I am by no means an expert on Madonna's situation, but from what I've read she adopted a child that had been in an orphanage since birth. In an ideal world the resources would be available to support every family and to keep children with their parents -- but this world is not ideal. Does this mean that children need to grow up in orphanages?

You mention hand-picking or saving one child as if it is a crime. Why is it bad to take a child out of an impoverished and neglectful childhood?

Yes -- more needs to be done.

Yes -- there are injustices throughout the world -- largely based in widespread poverty.

Yes -- many consider international adoption racist.

If we aren't going to fix these problems (and it doesn't seem like widespread poverty is getting fixed any time soon) -- why do these children -- the ones who are hand-picked -- the "one" child that is saved (which becomes thousands upon thousands) -- why do these kids have to remain in orphanages for their entire childhood?

I am clearly a proponent of international adoption. I'm glad to get your comment though, as it brings up many good points and illuminates some of the wider injustices.

In reality we're on the same side -- we both want what is best for children. We just have different views of what we can realistically accomplish.

5:58 PM  
Anonymous Anonymous said...

thanks for your post. i think you said it well in your response to the author of the first comment: really, the pro-adoption vs. anti-adoption sides aren't all that far apart. both support what is best for the child. it should always be what is best for THIS child. in madonna's case, yes, she could have done great things for many many kids in malawi. but she did the best thing she could for the one she adopted. and he deserved that. intercountry adoption will always be in a PR campaign against those who come up with all the reasons why it shouldn't be. and quite often they are good reasons. but tell that to those that have been adopted. tell them that more good could have been done if they hadn't been adopted.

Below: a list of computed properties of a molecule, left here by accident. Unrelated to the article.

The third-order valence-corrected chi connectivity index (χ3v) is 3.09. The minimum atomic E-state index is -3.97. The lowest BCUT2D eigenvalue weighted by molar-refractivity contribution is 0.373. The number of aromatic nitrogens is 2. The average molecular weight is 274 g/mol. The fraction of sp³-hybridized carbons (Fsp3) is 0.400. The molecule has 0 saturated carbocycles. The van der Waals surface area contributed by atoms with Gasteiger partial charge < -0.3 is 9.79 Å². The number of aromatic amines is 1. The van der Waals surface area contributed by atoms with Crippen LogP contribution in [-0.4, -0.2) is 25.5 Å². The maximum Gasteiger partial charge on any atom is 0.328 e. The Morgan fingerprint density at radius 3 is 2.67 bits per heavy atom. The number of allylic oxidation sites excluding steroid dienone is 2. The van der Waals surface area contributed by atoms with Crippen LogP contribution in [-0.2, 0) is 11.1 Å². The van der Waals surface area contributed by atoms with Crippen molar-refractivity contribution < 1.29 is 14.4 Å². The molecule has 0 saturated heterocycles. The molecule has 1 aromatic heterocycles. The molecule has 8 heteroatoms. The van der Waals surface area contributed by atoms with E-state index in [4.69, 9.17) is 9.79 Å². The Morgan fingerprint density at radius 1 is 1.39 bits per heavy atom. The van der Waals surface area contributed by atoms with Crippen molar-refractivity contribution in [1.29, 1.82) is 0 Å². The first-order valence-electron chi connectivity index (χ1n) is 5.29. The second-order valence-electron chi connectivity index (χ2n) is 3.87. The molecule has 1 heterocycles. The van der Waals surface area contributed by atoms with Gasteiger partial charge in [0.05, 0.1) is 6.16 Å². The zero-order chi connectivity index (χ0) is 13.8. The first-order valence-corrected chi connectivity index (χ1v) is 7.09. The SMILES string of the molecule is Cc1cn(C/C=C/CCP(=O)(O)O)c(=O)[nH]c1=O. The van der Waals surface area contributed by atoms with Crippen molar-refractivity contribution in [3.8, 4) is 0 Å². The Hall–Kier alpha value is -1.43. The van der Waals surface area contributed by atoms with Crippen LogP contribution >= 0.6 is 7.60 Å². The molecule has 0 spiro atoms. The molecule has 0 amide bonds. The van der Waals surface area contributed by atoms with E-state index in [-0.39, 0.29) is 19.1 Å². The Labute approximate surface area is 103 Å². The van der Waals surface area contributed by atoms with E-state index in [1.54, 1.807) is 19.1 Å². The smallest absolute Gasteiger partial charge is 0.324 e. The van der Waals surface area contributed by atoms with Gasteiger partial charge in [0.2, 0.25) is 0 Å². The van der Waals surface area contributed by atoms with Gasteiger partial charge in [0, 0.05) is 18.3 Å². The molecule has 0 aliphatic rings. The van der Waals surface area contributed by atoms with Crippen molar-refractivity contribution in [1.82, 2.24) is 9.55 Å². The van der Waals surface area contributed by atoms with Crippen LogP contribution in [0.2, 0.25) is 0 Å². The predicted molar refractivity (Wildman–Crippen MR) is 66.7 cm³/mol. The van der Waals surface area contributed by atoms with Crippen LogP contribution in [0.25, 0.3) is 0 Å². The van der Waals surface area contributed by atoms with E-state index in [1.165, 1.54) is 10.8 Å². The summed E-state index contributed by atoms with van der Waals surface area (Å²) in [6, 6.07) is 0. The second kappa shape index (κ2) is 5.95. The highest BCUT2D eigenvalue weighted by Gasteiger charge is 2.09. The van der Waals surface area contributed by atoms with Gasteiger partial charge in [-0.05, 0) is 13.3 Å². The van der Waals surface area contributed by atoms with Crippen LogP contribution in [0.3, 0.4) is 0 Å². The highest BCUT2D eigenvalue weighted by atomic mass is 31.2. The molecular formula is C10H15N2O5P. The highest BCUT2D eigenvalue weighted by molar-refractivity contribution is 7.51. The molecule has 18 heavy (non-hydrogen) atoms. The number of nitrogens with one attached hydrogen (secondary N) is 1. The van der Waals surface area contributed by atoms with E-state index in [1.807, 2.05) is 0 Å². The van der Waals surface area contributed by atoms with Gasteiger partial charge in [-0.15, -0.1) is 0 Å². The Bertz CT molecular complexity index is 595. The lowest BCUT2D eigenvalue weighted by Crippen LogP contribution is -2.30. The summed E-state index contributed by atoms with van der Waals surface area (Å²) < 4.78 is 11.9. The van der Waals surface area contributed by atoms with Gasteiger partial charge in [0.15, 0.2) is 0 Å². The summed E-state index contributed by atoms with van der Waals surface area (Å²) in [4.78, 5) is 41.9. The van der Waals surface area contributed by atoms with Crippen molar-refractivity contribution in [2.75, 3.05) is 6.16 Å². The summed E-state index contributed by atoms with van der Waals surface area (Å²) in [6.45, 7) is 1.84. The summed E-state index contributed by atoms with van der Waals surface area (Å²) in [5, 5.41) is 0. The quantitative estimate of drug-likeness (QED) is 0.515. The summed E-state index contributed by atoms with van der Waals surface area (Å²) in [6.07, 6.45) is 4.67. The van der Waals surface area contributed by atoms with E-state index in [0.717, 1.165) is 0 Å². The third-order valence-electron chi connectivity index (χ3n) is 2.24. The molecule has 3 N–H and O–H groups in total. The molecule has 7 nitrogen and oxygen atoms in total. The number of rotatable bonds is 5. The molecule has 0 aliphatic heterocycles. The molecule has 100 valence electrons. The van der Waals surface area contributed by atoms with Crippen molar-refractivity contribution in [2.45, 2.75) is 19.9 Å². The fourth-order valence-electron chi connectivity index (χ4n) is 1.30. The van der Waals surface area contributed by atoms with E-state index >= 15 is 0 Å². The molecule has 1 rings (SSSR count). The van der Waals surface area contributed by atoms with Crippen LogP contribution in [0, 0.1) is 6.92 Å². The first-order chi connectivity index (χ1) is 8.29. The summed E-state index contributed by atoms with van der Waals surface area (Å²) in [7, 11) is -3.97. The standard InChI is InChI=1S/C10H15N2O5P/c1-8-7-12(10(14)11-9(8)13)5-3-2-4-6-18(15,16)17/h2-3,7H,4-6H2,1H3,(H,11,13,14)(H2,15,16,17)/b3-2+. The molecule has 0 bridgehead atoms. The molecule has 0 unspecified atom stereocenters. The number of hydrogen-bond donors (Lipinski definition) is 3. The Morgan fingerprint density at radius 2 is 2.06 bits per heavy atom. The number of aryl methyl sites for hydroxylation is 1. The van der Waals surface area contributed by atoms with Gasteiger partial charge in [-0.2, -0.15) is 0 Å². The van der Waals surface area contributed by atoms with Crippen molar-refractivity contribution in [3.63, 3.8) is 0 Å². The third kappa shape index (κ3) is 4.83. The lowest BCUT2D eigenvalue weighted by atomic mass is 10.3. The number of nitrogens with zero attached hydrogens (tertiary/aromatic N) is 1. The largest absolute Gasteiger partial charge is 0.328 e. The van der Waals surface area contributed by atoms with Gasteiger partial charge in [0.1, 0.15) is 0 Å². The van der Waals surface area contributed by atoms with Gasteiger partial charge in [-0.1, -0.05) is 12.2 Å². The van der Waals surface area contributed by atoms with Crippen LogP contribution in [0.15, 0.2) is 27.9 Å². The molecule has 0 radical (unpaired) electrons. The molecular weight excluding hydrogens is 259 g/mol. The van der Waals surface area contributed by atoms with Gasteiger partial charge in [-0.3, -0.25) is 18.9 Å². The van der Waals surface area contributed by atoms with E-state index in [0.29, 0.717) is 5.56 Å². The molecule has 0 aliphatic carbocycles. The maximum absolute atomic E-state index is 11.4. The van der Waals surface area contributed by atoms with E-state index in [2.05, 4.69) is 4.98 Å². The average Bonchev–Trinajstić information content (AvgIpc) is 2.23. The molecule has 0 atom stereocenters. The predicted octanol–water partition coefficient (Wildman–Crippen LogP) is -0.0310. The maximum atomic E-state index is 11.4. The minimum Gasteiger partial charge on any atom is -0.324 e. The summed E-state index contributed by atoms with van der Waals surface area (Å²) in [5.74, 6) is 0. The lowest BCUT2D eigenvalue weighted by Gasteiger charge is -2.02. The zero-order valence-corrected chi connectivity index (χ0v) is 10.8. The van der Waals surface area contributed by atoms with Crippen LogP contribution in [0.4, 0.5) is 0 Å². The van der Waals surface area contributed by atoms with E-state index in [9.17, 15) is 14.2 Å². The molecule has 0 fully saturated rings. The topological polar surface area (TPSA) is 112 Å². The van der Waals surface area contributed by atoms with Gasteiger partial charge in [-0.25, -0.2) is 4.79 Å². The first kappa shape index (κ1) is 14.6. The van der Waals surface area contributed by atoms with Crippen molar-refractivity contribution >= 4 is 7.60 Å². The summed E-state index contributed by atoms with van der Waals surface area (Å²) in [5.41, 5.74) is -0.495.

1:39 AM  
Blogger bfoxy37 said...

As a mother of a child who was internationally adopted (I also have one biological daughter) I found your post interesting.

In reference to the notion that adoption used to be about finding a family for a child and now it is about finding a child for a family (I think I have that right) I can tell you from an "insiders point of view that often one or the other or both are true in this day and age). We adopted our daughter 6 years ago from Russia. We have friends from church who adopted several children from India. We have other friends who have adopted from Russia, China, and South America. While each of these families differs somewhat in their family make-up they all shared a desire to give a better home to a child. In fact, for us, that was the major reason that we adopted internationally. With young children (under a year) anyway, there is always a waiting list for domestic adoption.